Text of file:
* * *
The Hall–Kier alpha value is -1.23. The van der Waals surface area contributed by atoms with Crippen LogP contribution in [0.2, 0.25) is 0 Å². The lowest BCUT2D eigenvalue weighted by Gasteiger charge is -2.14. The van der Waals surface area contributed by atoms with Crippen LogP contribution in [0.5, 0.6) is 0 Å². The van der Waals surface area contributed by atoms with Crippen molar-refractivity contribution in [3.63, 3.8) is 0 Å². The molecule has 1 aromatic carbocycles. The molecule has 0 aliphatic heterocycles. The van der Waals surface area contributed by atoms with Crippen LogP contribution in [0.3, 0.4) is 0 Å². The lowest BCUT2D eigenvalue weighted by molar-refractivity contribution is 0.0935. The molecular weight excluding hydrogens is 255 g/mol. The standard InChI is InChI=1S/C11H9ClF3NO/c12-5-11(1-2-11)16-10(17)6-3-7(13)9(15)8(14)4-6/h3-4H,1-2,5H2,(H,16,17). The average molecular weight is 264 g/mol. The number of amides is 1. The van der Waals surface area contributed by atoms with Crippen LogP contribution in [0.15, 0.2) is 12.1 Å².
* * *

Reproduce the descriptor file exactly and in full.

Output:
The Hall–Kier alpha value is -1.23. The van der Waals surface area contributed by atoms with Crippen LogP contribution in [0.2, 0.25) is 0 Å². The lowest BCUT2D eigenvalue weighted by Gasteiger charge is -2.14. The van der Waals surface area contributed by atoms with Crippen LogP contribution in [0.5, 0.6) is 0 Å². The van der Waals surface area contributed by atoms with Crippen molar-refractivity contribution in [3.63, 3.8) is 0 Å². The molecule has 1 aromatic carbocycles. The molecule has 0 aliphatic heterocycles. The van der Waals surface area contributed by atoms with Crippen LogP contribution in [0.3, 0.4) is 0 Å². The lowest BCUT2D eigenvalue weighted by molar-refractivity contribution is 0.0935. The molecular weight excluding hydrogens is 255 g/mol. The standard InChI is InChI=1S/C11H9ClF3NO/c12-5-11(1-2-11)16-10(17)6-3-7(13)9(15)8(14)4-6/h3-4H,1-2,5H2,(H,16,17). The average molecular weight is 264 g/mol. The number of amides is 1. The van der Waals surface area contributed by atoms with Crippen LogP contribution in [0.15, 0.2) is 12.1 Å².